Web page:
[35:10] And you know, he had a couple of different theories for why that was but he was showing that the people who are in the middle tend to relate to other people a lot better and they can kind of fluctuate up and down the scale a little bit versus the people who are at extreme ends. If you’re really introverted, you’re not going to ask for the sale. If you’re really extroverted, you’re going to push too hard for the sale whereas those people in the middle, they’re much more likely to be able to talk to people and reason with them and listen. He’s like, you know, that’s one of the big problems with sales reps is they don’t shut up. [Laughter]

[35:42] Rob: Cool, so who was after Paul Kenny?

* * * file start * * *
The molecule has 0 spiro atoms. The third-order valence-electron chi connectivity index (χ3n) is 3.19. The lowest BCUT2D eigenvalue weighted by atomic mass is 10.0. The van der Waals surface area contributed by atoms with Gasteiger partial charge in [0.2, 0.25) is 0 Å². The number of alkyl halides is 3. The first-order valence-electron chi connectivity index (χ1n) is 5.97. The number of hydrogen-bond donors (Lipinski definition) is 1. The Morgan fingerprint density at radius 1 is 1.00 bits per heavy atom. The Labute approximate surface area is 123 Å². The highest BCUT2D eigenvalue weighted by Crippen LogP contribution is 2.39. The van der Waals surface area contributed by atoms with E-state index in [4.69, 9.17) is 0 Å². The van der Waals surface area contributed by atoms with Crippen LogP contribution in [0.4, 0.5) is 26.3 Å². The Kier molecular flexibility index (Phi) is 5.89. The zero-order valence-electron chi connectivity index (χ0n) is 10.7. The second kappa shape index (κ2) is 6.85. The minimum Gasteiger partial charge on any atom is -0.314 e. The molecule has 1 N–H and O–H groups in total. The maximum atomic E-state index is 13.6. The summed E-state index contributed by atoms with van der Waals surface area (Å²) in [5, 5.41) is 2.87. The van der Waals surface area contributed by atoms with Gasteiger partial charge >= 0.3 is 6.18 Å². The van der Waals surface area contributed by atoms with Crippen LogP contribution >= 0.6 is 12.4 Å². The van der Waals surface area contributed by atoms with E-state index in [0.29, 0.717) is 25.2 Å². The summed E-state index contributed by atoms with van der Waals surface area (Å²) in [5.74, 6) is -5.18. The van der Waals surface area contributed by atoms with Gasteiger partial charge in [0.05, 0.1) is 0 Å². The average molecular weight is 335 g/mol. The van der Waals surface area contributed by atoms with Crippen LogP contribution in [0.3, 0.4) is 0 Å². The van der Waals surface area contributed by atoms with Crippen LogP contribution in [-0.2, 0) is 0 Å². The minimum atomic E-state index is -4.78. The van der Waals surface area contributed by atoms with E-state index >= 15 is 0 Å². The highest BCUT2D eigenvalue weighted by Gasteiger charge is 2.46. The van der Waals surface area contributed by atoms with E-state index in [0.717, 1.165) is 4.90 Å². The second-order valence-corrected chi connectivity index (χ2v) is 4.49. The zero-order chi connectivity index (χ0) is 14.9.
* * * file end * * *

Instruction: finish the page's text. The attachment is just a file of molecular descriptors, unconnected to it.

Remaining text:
[35:44] Mike: That was Noam Wasserman and Noam is a — I think he’s a Harvard professor. And he had a ton of data on startups and most of it was on the reasons for failure within VC back companies. And he had something like data from 4,000 startup companies and about 35% of the ones that failed, failed because of product development or market problems and you know, basically product market fit problems and then 65% of them failed due to people problems. And one of the really tell in statistics that he had was that the people who stepped away from their CEO and Chairman of the Board roles made roughly twice what the other founder of companies did. So if you are a startup founder and you kept both the CEO and the Chairman of the Board role, then chances are you’re going to walk away with about, I think it was $3 million. But if you walk away from both the CEO and the Chairman role, then you would make roughly $6 million from, you know, startup.